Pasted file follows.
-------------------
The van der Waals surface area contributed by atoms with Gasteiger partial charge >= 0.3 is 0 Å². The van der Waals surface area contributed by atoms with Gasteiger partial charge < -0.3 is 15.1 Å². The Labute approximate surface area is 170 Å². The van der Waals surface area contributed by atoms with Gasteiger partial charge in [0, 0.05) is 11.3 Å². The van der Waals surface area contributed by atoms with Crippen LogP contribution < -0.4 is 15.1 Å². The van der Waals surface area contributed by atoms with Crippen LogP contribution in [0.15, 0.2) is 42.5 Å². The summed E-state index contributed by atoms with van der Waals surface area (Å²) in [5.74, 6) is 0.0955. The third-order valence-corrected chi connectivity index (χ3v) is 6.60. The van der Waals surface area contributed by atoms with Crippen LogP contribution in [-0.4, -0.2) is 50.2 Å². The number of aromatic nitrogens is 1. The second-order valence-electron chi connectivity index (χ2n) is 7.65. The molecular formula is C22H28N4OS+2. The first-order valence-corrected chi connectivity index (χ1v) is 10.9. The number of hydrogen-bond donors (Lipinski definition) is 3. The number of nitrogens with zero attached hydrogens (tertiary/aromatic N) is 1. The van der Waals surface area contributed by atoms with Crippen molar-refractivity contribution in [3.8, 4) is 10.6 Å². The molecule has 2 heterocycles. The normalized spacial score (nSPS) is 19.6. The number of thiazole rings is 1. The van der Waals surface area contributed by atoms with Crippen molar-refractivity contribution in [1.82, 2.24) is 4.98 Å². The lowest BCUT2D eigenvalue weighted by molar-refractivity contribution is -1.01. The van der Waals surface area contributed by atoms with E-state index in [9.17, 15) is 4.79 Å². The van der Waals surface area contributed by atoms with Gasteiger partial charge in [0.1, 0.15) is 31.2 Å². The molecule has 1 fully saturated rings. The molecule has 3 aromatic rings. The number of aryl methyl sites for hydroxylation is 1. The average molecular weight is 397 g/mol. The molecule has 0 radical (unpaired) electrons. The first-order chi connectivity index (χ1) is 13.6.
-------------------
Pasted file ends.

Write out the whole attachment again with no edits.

The van der Waals surface area contributed by atoms with Gasteiger partial charge >= 0.3 is 0 Å². The van der Waals surface area contributed by atoms with Gasteiger partial charge < -0.3 is 15.1 Å². The Labute approximate surface area is 170 Å². The van der Waals surface area contributed by atoms with Gasteiger partial charge in [0, 0.05) is 11.3 Å². The van der Waals surface area contributed by atoms with Crippen LogP contribution < -0.4 is 15.1 Å². The van der Waals surface area contributed by atoms with Crippen LogP contribution in [0.15, 0.2) is 42.5 Å². The summed E-state index contributed by atoms with van der Waals surface area (Å²) in [5.74, 6) is 0.0955. The third-order valence-corrected chi connectivity index (χ3v) is 6.60. The van der Waals surface area contributed by atoms with Crippen LogP contribution in [-0.4, -0.2) is 50.2 Å². The number of aromatic nitrogens is 1. The second-order valence-electron chi connectivity index (χ2n) is 7.65. The molecular formula is C22H28N4OS+2. The first-order valence-corrected chi connectivity index (χ1v) is 10.9. The number of hydrogen-bond donors (Lipinski definition) is 3. The number of nitrogens with zero attached hydrogens (tertiary/aromatic N) is 1. The van der Waals surface area contributed by atoms with Crippen molar-refractivity contribution in [3.8, 4) is 10.6 Å². The molecule has 2 heterocycles. The normalized spacial score (nSPS) is 19.6. The number of thiazole rings is 1. The van der Waals surface area contributed by atoms with Crippen molar-refractivity contribution in [1.82, 2.24) is 4.98 Å². The lowest BCUT2D eigenvalue weighted by molar-refractivity contribution is -1.01. The van der Waals surface area contributed by atoms with E-state index in [9.17, 15) is 4.79 Å². The van der Waals surface area contributed by atoms with Gasteiger partial charge in [0.1, 0.15) is 31.2 Å². The molecule has 1 fully saturated rings. The molecule has 3 aromatic rings. The number of aryl methyl sites for hydroxylation is 1. The average molecular weight is 397 g/mol. The molecule has 0 radical (unpaired) electrons. The first-order chi connectivity index (χ1) is 13.6.